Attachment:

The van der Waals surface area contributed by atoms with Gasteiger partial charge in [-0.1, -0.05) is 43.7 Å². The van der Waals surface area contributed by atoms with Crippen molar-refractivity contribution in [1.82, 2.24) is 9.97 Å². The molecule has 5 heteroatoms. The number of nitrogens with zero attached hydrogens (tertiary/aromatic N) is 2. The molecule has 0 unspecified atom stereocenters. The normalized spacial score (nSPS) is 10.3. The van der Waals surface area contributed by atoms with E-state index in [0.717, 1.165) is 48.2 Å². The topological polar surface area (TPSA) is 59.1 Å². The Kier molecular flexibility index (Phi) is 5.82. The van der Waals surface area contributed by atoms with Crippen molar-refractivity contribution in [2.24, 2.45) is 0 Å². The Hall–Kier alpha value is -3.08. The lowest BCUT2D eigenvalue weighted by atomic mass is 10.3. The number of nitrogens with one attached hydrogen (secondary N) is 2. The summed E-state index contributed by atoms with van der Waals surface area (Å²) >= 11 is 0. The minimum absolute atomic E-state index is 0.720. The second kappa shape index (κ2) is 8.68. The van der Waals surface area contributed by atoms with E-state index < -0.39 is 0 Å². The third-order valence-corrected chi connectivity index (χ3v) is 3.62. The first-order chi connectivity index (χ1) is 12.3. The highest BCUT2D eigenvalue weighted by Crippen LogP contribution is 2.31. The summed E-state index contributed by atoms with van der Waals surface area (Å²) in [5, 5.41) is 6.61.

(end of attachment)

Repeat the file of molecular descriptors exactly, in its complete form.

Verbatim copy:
The van der Waals surface area contributed by atoms with Gasteiger partial charge in [-0.1, -0.05) is 43.7 Å². The van der Waals surface area contributed by atoms with Crippen molar-refractivity contribution in [1.82, 2.24) is 9.97 Å². The molecule has 5 heteroatoms. The number of nitrogens with zero attached hydrogens (tertiary/aromatic N) is 2. The molecule has 0 unspecified atom stereocenters. The normalized spacial score (nSPS) is 10.3. The van der Waals surface area contributed by atoms with E-state index in [0.717, 1.165) is 48.2 Å². The topological polar surface area (TPSA) is 59.1 Å². The Kier molecular flexibility index (Phi) is 5.82. The van der Waals surface area contributed by atoms with Crippen molar-refractivity contribution in [2.24, 2.45) is 0 Å². The Hall–Kier alpha value is -3.08. The lowest BCUT2D eigenvalue weighted by atomic mass is 10.3. The number of nitrogens with one attached hydrogen (secondary N) is 2. The summed E-state index contributed by atoms with van der Waals surface area (Å²) >= 11 is 0. The minimum absolute atomic E-state index is 0.720. The second kappa shape index (κ2) is 8.68. The van der Waals surface area contributed by atoms with E-state index < -0.39 is 0 Å². The third-order valence-corrected chi connectivity index (χ3v) is 3.62. The first-order chi connectivity index (χ1) is 12.3. The highest BCUT2D eigenvalue weighted by Crippen LogP contribution is 2.31. The summed E-state index contributed by atoms with van der Waals surface area (Å²) in [5, 5.41) is 6.61.